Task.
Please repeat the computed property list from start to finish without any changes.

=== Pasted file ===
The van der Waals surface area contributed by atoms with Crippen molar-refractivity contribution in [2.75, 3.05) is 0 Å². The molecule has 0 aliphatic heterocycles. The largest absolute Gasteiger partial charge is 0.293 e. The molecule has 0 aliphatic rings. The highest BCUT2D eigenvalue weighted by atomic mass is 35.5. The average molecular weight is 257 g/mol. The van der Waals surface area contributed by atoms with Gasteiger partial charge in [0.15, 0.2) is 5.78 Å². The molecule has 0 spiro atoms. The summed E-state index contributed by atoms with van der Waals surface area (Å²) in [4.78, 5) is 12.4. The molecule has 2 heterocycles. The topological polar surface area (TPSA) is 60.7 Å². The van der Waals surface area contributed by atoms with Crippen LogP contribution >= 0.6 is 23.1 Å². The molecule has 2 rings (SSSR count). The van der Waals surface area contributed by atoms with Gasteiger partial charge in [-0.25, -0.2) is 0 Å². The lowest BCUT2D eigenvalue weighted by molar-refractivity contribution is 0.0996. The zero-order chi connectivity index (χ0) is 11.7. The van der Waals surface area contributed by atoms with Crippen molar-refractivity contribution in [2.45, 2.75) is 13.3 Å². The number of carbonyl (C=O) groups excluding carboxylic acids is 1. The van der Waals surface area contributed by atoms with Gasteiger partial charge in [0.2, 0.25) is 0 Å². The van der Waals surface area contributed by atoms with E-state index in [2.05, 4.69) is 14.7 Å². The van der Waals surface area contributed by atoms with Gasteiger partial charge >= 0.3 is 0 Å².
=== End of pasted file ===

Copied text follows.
The van der Waals surface area contributed by atoms with Crippen molar-refractivity contribution in [2.75, 3.05) is 0 Å². The molecule has 0 aliphatic heterocycles. The largest absolute Gasteiger partial charge is 0.293 e. The molecule has 0 aliphatic rings. The highest BCUT2D eigenvalue weighted by atomic mass is 35.5. The average molecular weight is 257 g/mol. The van der Waals surface area contributed by atoms with Gasteiger partial charge in [0.15, 0.2) is 5.78 Å². The molecule has 0 spiro atoms. The summed E-state index contributed by atoms with van der Waals surface area (Å²) in [4.78, 5) is 12.4. The molecule has 2 heterocycles. The topological polar surface area (TPSA) is 60.7 Å². The van der Waals surface area contributed by atoms with Crippen LogP contribution >= 0.6 is 23.1 Å². The molecule has 2 rings (SSSR count). The van der Waals surface area contributed by atoms with Gasteiger partial charge in [-0.25, -0.2) is 0 Å². The lowest BCUT2D eigenvalue weighted by molar-refractivity contribution is 0.0996. The zero-order chi connectivity index (χ0) is 11.7. The van der Waals surface area contributed by atoms with Crippen molar-refractivity contribution in [2.45, 2.75) is 13.3 Å². The number of carbonyl (C=O) groups excluding carboxylic acids is 1. The van der Waals surface area contributed by atoms with Gasteiger partial charge in [0.2, 0.25) is 0 Å². The van der Waals surface area contributed by atoms with E-state index in [2.05, 4.69) is 14.7 Å². The van der Waals surface area contributed by atoms with Gasteiger partial charge >= 0.3 is 0 Å².